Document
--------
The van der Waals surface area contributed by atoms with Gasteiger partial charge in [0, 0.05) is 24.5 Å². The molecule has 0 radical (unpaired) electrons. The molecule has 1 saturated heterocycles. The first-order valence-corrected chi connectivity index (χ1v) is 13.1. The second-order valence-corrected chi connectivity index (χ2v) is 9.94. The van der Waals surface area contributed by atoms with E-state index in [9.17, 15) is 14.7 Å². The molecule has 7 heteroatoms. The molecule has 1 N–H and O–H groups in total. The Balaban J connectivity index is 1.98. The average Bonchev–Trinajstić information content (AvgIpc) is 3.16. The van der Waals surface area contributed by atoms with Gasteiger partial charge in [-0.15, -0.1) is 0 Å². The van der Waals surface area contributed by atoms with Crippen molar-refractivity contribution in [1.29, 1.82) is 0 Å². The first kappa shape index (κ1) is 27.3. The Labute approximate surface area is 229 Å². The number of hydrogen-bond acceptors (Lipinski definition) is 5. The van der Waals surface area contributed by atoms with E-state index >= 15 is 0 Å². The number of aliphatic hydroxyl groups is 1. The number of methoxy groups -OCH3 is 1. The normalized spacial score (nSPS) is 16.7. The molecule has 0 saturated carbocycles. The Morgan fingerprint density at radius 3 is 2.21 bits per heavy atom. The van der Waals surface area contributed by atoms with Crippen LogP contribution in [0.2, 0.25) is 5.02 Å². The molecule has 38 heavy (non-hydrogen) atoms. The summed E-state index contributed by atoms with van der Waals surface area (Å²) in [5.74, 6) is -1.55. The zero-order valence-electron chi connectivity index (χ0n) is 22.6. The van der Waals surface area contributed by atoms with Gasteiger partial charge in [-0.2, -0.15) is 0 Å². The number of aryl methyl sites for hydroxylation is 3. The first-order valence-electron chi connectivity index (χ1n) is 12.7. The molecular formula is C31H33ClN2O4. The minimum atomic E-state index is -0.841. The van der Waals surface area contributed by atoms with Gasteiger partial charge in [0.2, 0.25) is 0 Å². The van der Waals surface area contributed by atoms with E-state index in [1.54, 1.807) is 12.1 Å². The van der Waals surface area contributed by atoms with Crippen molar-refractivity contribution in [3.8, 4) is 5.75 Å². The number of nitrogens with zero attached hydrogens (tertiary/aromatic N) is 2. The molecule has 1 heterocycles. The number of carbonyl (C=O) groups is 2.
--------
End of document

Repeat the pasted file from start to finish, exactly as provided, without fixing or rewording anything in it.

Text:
The van der Waals surface area contributed by atoms with Gasteiger partial charge in [0, 0.05) is 24.5 Å². The molecule has 0 radical (unpaired) electrons. The molecule has 1 saturated heterocycles. The first-order valence-corrected chi connectivity index (χ1v) is 13.1. The second-order valence-corrected chi connectivity index (χ2v) is 9.94. The van der Waals surface area contributed by atoms with E-state index in [9.17, 15) is 14.7 Å². The molecule has 7 heteroatoms. The molecule has 1 N–H and O–H groups in total. The Balaban J connectivity index is 1.98. The average Bonchev–Trinajstić information content (AvgIpc) is 3.16. The van der Waals surface area contributed by atoms with Gasteiger partial charge in [-0.15, -0.1) is 0 Å². The van der Waals surface area contributed by atoms with Crippen molar-refractivity contribution in [1.29, 1.82) is 0 Å². The first kappa shape index (κ1) is 27.3. The Labute approximate surface area is 229 Å². The number of hydrogen-bond acceptors (Lipinski definition) is 5. The van der Waals surface area contributed by atoms with E-state index >= 15 is 0 Å². The number of aliphatic hydroxyl groups is 1. The number of methoxy groups -OCH3 is 1. The normalized spacial score (nSPS) is 16.7. The molecule has 0 saturated carbocycles. The Morgan fingerprint density at radius 3 is 2.21 bits per heavy atom. The van der Waals surface area contributed by atoms with Crippen LogP contribution in [0.2, 0.25) is 5.02 Å². The molecule has 38 heavy (non-hydrogen) atoms. The summed E-state index contributed by atoms with van der Waals surface area (Å²) in [5.74, 6) is -1.55. The zero-order valence-electron chi connectivity index (χ0n) is 22.6. The van der Waals surface area contributed by atoms with Gasteiger partial charge in [-0.2, -0.15) is 0 Å². The number of aryl methyl sites for hydroxylation is 3. The first-order valence-electron chi connectivity index (χ1n) is 12.7. The molecular formula is C31H33ClN2O4. The minimum atomic E-state index is -0.841. The van der Waals surface area contributed by atoms with Gasteiger partial charge in [0.2, 0.25) is 0 Å². The van der Waals surface area contributed by atoms with E-state index in [1.54, 1.807) is 12.1 Å². The van der Waals surface area contributed by atoms with Crippen molar-refractivity contribution in [3.8, 4) is 5.75 Å². The number of nitrogens with zero attached hydrogens (tertiary/aromatic N) is 2. The molecule has 1 heterocycles. The number of carbonyl (C=O) groups is 2.